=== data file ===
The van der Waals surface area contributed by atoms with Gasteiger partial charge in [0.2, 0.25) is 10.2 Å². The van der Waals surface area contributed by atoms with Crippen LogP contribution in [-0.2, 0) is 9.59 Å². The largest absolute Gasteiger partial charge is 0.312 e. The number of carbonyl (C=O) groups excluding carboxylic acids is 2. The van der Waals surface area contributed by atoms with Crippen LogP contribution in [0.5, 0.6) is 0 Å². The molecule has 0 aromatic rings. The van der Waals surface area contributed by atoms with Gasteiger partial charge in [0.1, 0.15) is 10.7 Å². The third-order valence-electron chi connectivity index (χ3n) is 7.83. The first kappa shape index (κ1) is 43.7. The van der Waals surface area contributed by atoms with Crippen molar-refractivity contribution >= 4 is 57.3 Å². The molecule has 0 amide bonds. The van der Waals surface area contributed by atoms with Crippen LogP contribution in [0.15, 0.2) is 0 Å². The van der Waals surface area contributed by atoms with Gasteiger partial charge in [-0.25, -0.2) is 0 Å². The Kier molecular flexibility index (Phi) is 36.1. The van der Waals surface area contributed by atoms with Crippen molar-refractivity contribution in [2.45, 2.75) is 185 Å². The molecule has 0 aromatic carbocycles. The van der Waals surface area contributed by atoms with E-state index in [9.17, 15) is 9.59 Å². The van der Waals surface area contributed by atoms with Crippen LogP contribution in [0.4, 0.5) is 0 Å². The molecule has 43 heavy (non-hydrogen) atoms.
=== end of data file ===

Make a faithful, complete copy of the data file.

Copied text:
The van der Waals surface area contributed by atoms with Gasteiger partial charge in [0.2, 0.25) is 10.2 Å². The van der Waals surface area contributed by atoms with Crippen LogP contribution in [-0.2, 0) is 9.59 Å². The largest absolute Gasteiger partial charge is 0.312 e. The number of carbonyl (C=O) groups excluding carboxylic acids is 2. The van der Waals surface area contributed by atoms with Crippen LogP contribution in [0.5, 0.6) is 0 Å². The molecule has 0 aromatic rings. The van der Waals surface area contributed by atoms with Gasteiger partial charge in [0.1, 0.15) is 10.7 Å². The third-order valence-electron chi connectivity index (χ3n) is 7.83. The first kappa shape index (κ1) is 43.7. The van der Waals surface area contributed by atoms with Crippen molar-refractivity contribution >= 4 is 57.3 Å². The molecule has 0 amide bonds. The van der Waals surface area contributed by atoms with Crippen LogP contribution in [0.15, 0.2) is 0 Å². The van der Waals surface area contributed by atoms with Gasteiger partial charge in [-0.25, -0.2) is 0 Å². The Kier molecular flexibility index (Phi) is 36.1. The van der Waals surface area contributed by atoms with Crippen molar-refractivity contribution in [2.45, 2.75) is 185 Å². The molecule has 0 aromatic carbocycles. The van der Waals surface area contributed by atoms with E-state index in [9.17, 15) is 9.59 Å². The van der Waals surface area contributed by atoms with Crippen LogP contribution in [0.4, 0.5) is 0 Å². The molecule has 43 heavy (non-hydrogen) atoms.